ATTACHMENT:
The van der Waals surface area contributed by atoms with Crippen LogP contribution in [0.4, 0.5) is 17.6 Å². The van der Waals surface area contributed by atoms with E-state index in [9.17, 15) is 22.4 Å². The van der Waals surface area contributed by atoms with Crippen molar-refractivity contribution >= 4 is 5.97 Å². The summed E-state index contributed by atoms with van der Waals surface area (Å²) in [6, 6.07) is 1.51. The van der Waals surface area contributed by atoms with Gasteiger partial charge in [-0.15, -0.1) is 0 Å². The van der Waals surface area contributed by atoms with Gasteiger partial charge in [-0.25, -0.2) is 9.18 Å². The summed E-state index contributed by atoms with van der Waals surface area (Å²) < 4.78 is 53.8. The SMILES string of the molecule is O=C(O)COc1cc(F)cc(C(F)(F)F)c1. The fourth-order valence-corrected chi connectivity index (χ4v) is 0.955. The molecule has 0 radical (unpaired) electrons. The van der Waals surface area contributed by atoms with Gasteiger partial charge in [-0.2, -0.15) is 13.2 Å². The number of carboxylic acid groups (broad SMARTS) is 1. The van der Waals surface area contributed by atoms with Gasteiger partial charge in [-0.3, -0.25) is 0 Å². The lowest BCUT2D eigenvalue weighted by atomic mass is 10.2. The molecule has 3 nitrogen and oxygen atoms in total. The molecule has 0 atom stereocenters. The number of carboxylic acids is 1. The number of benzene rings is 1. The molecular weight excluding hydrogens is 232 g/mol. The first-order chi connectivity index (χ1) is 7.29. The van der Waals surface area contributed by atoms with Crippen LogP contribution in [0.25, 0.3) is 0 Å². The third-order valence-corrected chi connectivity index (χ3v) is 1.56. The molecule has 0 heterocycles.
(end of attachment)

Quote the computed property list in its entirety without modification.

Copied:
The van der Waals surface area contributed by atoms with Crippen LogP contribution in [0.4, 0.5) is 17.6 Å². The van der Waals surface area contributed by atoms with E-state index in [9.17, 15) is 22.4 Å². The van der Waals surface area contributed by atoms with Crippen molar-refractivity contribution >= 4 is 5.97 Å². The summed E-state index contributed by atoms with van der Waals surface area (Å²) in [6, 6.07) is 1.51. The van der Waals surface area contributed by atoms with Gasteiger partial charge in [-0.15, -0.1) is 0 Å². The van der Waals surface area contributed by atoms with Gasteiger partial charge in [-0.25, -0.2) is 9.18 Å². The summed E-state index contributed by atoms with van der Waals surface area (Å²) < 4.78 is 53.8. The SMILES string of the molecule is O=C(O)COc1cc(F)cc(C(F)(F)F)c1. The fourth-order valence-corrected chi connectivity index (χ4v) is 0.955. The molecule has 0 radical (unpaired) electrons. The van der Waals surface area contributed by atoms with Gasteiger partial charge in [-0.2, -0.15) is 13.2 Å². The number of carboxylic acid groups (broad SMARTS) is 1. The van der Waals surface area contributed by atoms with Gasteiger partial charge in [-0.3, -0.25) is 0 Å². The lowest BCUT2D eigenvalue weighted by atomic mass is 10.2. The molecule has 3 nitrogen and oxygen atoms in total. The molecule has 0 atom stereocenters. The number of carboxylic acids is 1. The number of benzene rings is 1. The molecular weight excluding hydrogens is 232 g/mol. The first-order chi connectivity index (χ1) is 7.29. The van der Waals surface area contributed by atoms with Crippen LogP contribution in [0.25, 0.3) is 0 Å². The third-order valence-corrected chi connectivity index (χ3v) is 1.56. The molecule has 0 heterocycles.